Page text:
Risk of Myocardial Infarction or Increased Angina
Worsening angina and acute myocardial infarction can develop after starting or increasing the dose of TWYNSTA, particularly in patients with severe obstructive coronary artery disease.
Closely monitor patients with heart failure.
Amlodipine (5 to 10 mg per day) has been studied in a placebo-controlled trial of 1153 patients with NYHA Class III or IV heart failure on stable doses of ACE inhibitor, digoxin, and diuretics. Follow-up was at least 6 months, with a mean of about 14 months. There was no overall adverse effect on survival or cardiac morbidity (as defined by life-threatening arrhythmia, acute myocardial infarction, or hospitalization for worsened heart failure). Amlodipine has been compared to placebo in four 8 to 12 week studies of patients with NYHA class II/III heart failure, involving a total of 697 patients. In these studies, there was no evidence of worsening of heart failure based on measures of exercise tolerance, NYHA classification, symptoms, or LVEF. In the PRAISE-2 study, 1654 patients with NYHA class III (80%) or IV (20%) heart failure without evidence of underlying ischemic disease, on stable doses of ACE inhibitor (99%), digitalis (99%), and diuretics (99%) were randomized 1:1 to receive placebo or amlodipine and followed for a mean of 33 months. While there was no statistically significant difference between amlodipine and placebo in the primary endpoint of all cause mortality (95% confidence limits from 8% reduction to 29% increase on amlodipine), there were more reports of pulmonary edema in the patients on amlodipine.
Patient Counseling Information
See FDA-Approved Patient Labeling.
Female patients of childbearing age should be told about the consequences of exposure to TWYNSTA during pregnancy. Discuss treatment options with women planning to become pregnant. Patients should be asked to report pregnancies to their physicians as soon as possible [see WARNINGS AND PRECAUTIONS].
Carcinogenesis, Mutagenesis, Impairment of Fertility
There was no evidence of carcinogenicity when telmisartan was administered in the diet to mice and rats for up to 2 years. The highest doses administered to mice (1000 mg/kg/day) and rats (100 mg/kg/day) are, on a mg/m2 basis, about 59 and 13 times, respectively, the maximum recommended human dose (MRHD) of telmisartan. These same doses have been shown to provide average systemic exposures to telmisartan > 100 times and > 25 times, respectively, the systemic exposure in humans receiving the MRHD (80 mg/day).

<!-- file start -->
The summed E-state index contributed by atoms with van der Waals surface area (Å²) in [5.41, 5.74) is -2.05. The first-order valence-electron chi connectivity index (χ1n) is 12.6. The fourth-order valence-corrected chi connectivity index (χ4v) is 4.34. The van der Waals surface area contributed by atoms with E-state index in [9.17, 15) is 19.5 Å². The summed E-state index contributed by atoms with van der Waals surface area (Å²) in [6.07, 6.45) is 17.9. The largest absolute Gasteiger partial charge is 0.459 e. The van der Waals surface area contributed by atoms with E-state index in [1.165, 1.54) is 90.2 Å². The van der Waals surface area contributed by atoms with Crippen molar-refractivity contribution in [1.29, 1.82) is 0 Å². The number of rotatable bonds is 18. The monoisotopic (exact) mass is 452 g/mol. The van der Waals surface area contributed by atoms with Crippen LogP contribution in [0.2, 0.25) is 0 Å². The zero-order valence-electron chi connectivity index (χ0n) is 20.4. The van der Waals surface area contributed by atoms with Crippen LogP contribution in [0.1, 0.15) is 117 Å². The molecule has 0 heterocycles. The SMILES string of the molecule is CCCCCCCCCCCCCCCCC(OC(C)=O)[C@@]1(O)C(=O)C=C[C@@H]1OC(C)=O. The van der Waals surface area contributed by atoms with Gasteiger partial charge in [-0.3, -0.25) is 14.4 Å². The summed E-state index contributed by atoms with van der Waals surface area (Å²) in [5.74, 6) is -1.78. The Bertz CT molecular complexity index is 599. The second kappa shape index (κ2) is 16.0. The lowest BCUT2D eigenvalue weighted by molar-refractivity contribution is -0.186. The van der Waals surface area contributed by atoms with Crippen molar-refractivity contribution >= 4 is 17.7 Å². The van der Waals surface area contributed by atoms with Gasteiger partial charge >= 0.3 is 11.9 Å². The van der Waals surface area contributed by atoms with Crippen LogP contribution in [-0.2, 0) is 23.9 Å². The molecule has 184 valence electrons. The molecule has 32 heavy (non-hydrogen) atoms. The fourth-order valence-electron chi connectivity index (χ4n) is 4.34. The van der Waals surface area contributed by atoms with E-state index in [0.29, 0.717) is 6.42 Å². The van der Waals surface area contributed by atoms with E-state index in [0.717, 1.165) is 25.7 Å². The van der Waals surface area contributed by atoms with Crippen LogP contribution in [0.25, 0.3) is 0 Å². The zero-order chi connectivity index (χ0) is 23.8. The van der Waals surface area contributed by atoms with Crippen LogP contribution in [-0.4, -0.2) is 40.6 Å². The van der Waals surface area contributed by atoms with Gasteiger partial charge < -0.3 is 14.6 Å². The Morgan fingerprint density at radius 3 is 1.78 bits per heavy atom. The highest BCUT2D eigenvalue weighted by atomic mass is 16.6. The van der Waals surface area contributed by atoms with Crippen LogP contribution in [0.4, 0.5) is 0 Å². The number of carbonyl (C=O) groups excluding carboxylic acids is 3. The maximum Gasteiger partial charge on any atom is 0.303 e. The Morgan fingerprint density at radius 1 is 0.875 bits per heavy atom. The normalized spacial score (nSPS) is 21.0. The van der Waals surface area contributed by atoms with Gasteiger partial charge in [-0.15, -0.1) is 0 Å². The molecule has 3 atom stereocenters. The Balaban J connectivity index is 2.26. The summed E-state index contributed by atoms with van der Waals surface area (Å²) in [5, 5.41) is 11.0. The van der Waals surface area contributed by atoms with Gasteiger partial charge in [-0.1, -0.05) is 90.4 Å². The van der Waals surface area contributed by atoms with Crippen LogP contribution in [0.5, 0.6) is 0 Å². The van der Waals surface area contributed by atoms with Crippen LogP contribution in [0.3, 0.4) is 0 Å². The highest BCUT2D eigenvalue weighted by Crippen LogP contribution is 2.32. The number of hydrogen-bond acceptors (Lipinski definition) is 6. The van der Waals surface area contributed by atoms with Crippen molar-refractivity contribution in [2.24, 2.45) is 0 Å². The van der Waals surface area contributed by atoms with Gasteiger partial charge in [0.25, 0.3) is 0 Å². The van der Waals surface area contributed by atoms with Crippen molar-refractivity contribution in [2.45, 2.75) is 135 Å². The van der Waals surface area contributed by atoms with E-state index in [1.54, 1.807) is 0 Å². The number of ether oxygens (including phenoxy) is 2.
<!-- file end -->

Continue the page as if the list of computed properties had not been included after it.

Genotoxicity assays did not reveal any telmisartan-related effects at either the gene or chromosome level. These assays included bacterial mutagenicity tests with Salmonella and E. coli (Ames), a gene mutation test with Chinese hamster V79 cells, a cytogenetic test with human lymphocytes, and a mouse micronucleus test.
No drug-related effects on the reproductive performance of male and female rats were noted at 100 mg/kg/day (the highest dose administered), about 13 times, on a mg/m2 basis, the MRHD of telmisartan. This dose in the rat resulted in an average systemic exposure (telmisartan AUC as determined on day 6 of pregnancy) at least 50 times the average systemic exposure in humans at the MRHD (80 mg/day).
Rats and mice treated with amlodipine maleate in the diet for up to two years, at concentrations calculated to provide daily dosage levels of 0.5, 1.25, and 2.5 mg amlodipine/kg/day, showed no evidence of a carcinogenic effect of the drug. For the mouse, the highest dose was, on mg/m2 basis, similar to the maximum recommended human dose [MRHD] of 10 mg amlodipine/day. For the rat, the highest dose was, on a mg/m2 basis, about two and a half times the MRHD. (Calculations based on a 60 kg patient.)
Mutagenicity studies conducted with amlodipine maleate revealed no drug-related effects at either the gene or chromosome level.
There was no effect on the fertility of rats treated orally with amlodipine maleate (males for 64 days and females for 14 days prior to mating) at doses of up to 10 mg amlodipine/kg/day (about 10 times the MRHD of 10 mg/day on a mg/m2 basis).
Use In Specific Populations
Pregnancy Category D
[See WARNINGS AND PRECAUTIONS].
Use of drugs that act on the renin-angiotensin system during the second and third trimesters of pregnancy reduces fetal renal function and increases fetal and neonatal morbidity and death. Resulting oligohydramnios can be associated with fetal lung hypoplasia and skeletal deformations. Potential neonatal adverse effects include skull hypoplasia, anuria, hypotension, renal failure, and death. When pregnancy is detected, discontinue TWYNSTA as soon as possible. These adverse outcomes are usually associated with use of these drugs in the second and third trimester of pregnancy. Most epidemiologic studies examining fetal abnormalities after exposure to antihypertensive use in the first trimester have not distinguished drugs affecting the renin-angiotensin system from other antihypertensive agents. Appropriate management of maternal hypertension during pregnancy is important to optimize outcomes for both mother and fetus.